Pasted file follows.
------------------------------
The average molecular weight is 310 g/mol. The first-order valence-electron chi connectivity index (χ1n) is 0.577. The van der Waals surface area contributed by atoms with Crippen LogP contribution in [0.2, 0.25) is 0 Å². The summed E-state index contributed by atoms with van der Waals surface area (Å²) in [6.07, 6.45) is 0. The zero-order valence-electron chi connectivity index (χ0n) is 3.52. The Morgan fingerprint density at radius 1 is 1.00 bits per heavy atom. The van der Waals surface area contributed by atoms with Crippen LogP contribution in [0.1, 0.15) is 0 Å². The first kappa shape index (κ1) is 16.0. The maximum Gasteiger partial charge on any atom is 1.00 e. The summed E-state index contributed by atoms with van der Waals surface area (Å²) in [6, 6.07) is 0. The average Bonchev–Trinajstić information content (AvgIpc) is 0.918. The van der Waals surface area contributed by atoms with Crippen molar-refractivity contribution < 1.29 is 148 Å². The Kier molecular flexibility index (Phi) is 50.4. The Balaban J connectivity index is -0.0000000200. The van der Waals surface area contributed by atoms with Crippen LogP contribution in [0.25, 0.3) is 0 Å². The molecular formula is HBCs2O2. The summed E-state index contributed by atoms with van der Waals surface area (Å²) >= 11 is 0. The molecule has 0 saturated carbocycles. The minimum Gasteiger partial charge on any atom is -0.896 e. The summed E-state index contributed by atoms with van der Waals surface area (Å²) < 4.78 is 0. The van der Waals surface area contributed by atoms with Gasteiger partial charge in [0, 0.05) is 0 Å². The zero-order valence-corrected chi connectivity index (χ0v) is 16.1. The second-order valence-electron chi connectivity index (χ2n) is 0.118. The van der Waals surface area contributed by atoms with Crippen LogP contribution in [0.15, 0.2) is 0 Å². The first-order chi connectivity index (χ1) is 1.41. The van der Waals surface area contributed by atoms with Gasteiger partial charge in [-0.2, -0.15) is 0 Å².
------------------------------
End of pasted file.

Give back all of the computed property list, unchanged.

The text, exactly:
The average molecular weight is 310 g/mol. The first-order valence-electron chi connectivity index (χ1n) is 0.577. The van der Waals surface area contributed by atoms with Crippen LogP contribution in [0.2, 0.25) is 0 Å². The summed E-state index contributed by atoms with van der Waals surface area (Å²) in [6.07, 6.45) is 0. The zero-order valence-electron chi connectivity index (χ0n) is 3.52. The Morgan fingerprint density at radius 1 is 1.00 bits per heavy atom. The van der Waals surface area contributed by atoms with Crippen LogP contribution in [0.1, 0.15) is 0 Å². The first kappa shape index (κ1) is 16.0. The maximum Gasteiger partial charge on any atom is 1.00 e. The summed E-state index contributed by atoms with van der Waals surface area (Å²) in [6, 6.07) is 0. The average Bonchev–Trinajstić information content (AvgIpc) is 0.918. The van der Waals surface area contributed by atoms with Crippen molar-refractivity contribution < 1.29 is 148 Å². The Kier molecular flexibility index (Phi) is 50.4. The Balaban J connectivity index is -0.0000000200. The van der Waals surface area contributed by atoms with Crippen LogP contribution in [0.25, 0.3) is 0 Å². The molecular formula is HBCs2O2. The summed E-state index contributed by atoms with van der Waals surface area (Å²) >= 11 is 0. The molecule has 0 saturated carbocycles. The minimum Gasteiger partial charge on any atom is -0.896 e. The summed E-state index contributed by atoms with van der Waals surface area (Å²) < 4.78 is 0. The van der Waals surface area contributed by atoms with Gasteiger partial charge in [0, 0.05) is 0 Å². The zero-order valence-corrected chi connectivity index (χ0v) is 16.1. The second-order valence-electron chi connectivity index (χ2n) is 0.118. The van der Waals surface area contributed by atoms with Crippen LogP contribution in [0.15, 0.2) is 0 Å². The first-order chi connectivity index (χ1) is 1.41. The van der Waals surface area contributed by atoms with Gasteiger partial charge in [-0.2, -0.15) is 0 Å².